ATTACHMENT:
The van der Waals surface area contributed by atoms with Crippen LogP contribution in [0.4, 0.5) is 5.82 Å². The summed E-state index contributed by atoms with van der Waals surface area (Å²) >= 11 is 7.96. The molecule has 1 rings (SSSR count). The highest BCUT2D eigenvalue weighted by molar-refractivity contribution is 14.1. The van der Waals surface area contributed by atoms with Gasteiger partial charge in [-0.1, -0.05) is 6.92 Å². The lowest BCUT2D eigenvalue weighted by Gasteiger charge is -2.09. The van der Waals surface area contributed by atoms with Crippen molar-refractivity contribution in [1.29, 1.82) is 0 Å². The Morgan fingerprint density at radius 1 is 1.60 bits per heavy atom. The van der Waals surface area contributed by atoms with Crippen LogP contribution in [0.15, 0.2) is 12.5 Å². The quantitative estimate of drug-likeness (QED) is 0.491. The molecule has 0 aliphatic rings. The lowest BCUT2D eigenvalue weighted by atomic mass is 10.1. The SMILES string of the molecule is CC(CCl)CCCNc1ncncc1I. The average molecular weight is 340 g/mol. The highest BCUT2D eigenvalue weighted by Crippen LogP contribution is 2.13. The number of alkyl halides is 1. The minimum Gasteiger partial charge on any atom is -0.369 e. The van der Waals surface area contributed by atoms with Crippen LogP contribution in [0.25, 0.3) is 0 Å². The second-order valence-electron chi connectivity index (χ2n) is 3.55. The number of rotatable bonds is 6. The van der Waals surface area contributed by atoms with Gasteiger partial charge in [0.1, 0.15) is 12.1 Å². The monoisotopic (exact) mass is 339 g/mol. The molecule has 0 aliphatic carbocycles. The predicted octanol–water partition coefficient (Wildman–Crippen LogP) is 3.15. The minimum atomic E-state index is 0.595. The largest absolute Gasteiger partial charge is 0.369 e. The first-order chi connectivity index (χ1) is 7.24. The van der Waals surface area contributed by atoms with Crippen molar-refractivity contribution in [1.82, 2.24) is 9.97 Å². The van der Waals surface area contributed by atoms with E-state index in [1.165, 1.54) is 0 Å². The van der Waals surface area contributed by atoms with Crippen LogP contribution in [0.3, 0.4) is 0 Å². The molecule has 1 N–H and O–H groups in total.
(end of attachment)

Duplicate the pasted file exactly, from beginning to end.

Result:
The van der Waals surface area contributed by atoms with Crippen LogP contribution in [0.4, 0.5) is 5.82 Å². The summed E-state index contributed by atoms with van der Waals surface area (Å²) >= 11 is 7.96. The molecule has 1 rings (SSSR count). The highest BCUT2D eigenvalue weighted by molar-refractivity contribution is 14.1. The van der Waals surface area contributed by atoms with Gasteiger partial charge in [-0.1, -0.05) is 6.92 Å². The lowest BCUT2D eigenvalue weighted by Gasteiger charge is -2.09. The van der Waals surface area contributed by atoms with Crippen molar-refractivity contribution in [1.29, 1.82) is 0 Å². The Morgan fingerprint density at radius 1 is 1.60 bits per heavy atom. The van der Waals surface area contributed by atoms with Crippen LogP contribution in [0.15, 0.2) is 12.5 Å². The quantitative estimate of drug-likeness (QED) is 0.491. The molecule has 0 aliphatic rings. The lowest BCUT2D eigenvalue weighted by atomic mass is 10.1. The SMILES string of the molecule is CC(CCl)CCCNc1ncncc1I. The average molecular weight is 340 g/mol. The highest BCUT2D eigenvalue weighted by Crippen LogP contribution is 2.13. The number of alkyl halides is 1. The minimum Gasteiger partial charge on any atom is -0.369 e. The van der Waals surface area contributed by atoms with Crippen LogP contribution in [0.25, 0.3) is 0 Å². The second-order valence-electron chi connectivity index (χ2n) is 3.55. The number of rotatable bonds is 6. The van der Waals surface area contributed by atoms with Gasteiger partial charge in [0.1, 0.15) is 12.1 Å². The monoisotopic (exact) mass is 339 g/mol. The molecule has 0 aliphatic carbocycles. The predicted octanol–water partition coefficient (Wildman–Crippen LogP) is 3.15. The minimum atomic E-state index is 0.595. The largest absolute Gasteiger partial charge is 0.369 e. The first-order chi connectivity index (χ1) is 7.24. The van der Waals surface area contributed by atoms with Crippen molar-refractivity contribution in [1.82, 2.24) is 9.97 Å². The van der Waals surface area contributed by atoms with E-state index in [1.165, 1.54) is 0 Å². The van der Waals surface area contributed by atoms with Crippen LogP contribution in [0.3, 0.4) is 0 Å². The molecule has 1 N–H and O–H groups in total.